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26 March 2006

 

Galapagos Islands,  Ecuador  N 08.56.147  W 079.33.306

 

So Long Panama

 

 

One last reflection of Panama.  Recently  Panamanian newspapers have carried articles in which the US accused Panama of widespread corruption and facilitating drug traffic with its lax banking laws. Similar articles made headlines with the EU as the accuser. Well, I can't speak to that but I can tell you that low level officialdom in Panama is corrupt.  Every immigration officer save one asked for a bribe or tried to charge some superfluous fee.

 

Customs officers were always looking for overtime pay even when there was no OT or no need for OT. This petty bribery is exacerbated by the fact that you are suppose to check in and check out of every major port.   The canal however is operated by a private contractor,  ACP, and we found no improprieties there.  We did all our own paperwork on the canal transit and subsequent check in and out and saved a couple hundred dollars or so we thought but we also had to endure several visits to the Port Captains' office to fill in forms and pay fees not to mention the taxi fares.  So if you're coming to Panama and there is no reason you shouldn't, just be prepared.  Each legal transaction is logged by hand into a journal and you must stop at three offices to check out not counting immigrations.   $1.50 here,  $8.20 there, $60.00 for a three month cruising permit (you must buy in three month blocks), $20.00 for the immigration officer, $20.00 for an immigration stamp. $10.00 for a tourist visa.  $30.00 to extend your visa if you stay over 90 days.  And you know it might not be that bad if at any of the places there was a computer in sight.  Nope, bureaucrats peck away with two fingers and a lot of erasures, files are stacked shelf after shelf without any possibility of recalling any information.  There is a most dour lady sitting at the Balboa yacht club that works for immigration and probably doesn't stamp more that four or five passports a day. And she is the only immigration person who did not demand a propina.  Of course her desk was next to the dock master of Balboa who was an American.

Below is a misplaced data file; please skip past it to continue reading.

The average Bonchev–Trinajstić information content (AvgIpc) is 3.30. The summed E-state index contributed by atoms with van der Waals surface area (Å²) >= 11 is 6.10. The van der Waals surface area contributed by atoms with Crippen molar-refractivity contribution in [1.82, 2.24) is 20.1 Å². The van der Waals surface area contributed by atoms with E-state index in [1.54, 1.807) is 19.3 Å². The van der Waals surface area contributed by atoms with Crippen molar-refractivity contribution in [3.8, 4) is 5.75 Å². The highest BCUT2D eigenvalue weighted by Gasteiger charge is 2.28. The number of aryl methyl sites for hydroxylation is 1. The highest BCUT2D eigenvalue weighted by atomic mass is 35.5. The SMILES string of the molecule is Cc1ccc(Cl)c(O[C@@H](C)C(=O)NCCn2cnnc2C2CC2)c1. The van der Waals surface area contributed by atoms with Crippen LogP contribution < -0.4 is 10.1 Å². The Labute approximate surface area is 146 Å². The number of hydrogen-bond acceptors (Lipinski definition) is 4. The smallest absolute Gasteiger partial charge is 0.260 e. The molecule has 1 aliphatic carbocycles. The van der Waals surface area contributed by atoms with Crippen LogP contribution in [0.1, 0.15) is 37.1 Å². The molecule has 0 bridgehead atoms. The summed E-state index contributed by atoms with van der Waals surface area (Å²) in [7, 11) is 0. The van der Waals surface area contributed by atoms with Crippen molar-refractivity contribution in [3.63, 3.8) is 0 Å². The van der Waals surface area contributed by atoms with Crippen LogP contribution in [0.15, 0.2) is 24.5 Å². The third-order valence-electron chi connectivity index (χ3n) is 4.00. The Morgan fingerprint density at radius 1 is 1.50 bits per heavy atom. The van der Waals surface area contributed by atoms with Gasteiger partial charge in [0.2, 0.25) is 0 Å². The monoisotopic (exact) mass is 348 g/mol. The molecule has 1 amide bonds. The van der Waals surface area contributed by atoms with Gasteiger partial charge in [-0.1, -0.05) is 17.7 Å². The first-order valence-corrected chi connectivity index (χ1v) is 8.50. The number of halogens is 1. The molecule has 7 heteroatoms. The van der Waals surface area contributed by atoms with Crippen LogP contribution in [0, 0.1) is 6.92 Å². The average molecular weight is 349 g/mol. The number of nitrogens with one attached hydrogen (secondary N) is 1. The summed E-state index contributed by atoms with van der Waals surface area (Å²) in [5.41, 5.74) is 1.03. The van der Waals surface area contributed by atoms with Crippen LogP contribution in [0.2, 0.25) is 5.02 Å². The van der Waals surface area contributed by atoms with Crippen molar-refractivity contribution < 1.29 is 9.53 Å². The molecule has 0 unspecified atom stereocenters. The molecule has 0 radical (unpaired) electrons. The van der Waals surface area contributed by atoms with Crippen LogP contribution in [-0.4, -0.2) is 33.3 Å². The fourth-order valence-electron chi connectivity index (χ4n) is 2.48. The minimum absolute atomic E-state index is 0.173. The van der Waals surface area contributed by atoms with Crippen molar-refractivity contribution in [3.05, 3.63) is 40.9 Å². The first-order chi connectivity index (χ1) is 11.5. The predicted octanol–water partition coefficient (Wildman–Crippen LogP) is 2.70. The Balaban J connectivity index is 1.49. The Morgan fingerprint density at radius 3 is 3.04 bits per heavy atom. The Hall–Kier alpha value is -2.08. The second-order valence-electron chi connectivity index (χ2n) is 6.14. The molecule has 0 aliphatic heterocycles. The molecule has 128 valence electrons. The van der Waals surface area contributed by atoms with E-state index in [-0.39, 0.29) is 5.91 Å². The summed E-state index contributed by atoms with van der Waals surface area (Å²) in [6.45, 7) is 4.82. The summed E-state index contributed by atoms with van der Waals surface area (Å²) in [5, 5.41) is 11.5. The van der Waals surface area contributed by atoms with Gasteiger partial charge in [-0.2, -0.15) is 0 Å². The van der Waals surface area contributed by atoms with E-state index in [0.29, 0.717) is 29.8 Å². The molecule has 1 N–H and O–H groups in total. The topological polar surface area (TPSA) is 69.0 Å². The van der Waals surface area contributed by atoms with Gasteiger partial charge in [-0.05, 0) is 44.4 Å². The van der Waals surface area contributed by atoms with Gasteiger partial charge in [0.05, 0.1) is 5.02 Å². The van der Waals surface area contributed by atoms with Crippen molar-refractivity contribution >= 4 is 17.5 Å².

We departed  Balboa and staged our trip to the Galapagos Islands at the Perlas Islands some 30 miles off shore.  Casual acquaintances gave the Perlas mixed reviews and current information told us that the local waters were fouled with red tide brought up by the Humboldt current.  Having never seen red tide before we were for some reason surprised by how blood red the water appeared to be.  Red tides are caused by billions of dinoflagellates (plankton) of various species which when dying off impart a reddish color to the water. The Red Sea is so named because of this phenomena.  Such tides are sometimes dangerous, because they poison shellfish and fish and this can be passed to humans who might eat the toxic seafood. The Humboldt current which comes up from Antarctica also brought with it a drop in water temperature to just below 70 degrees.  At this writing the temperature was up to 84,  still too cold to enjoy but  I donned a wet suit and cleaned the bottom of Shiraz while Rene cleaned the top.  A full moon was on the rise so we decided not to investigate the islands further and stowed everything for departure.

 

ITCZ

 

Okay so what is this ITCZ or Intertropical Convergence Zone?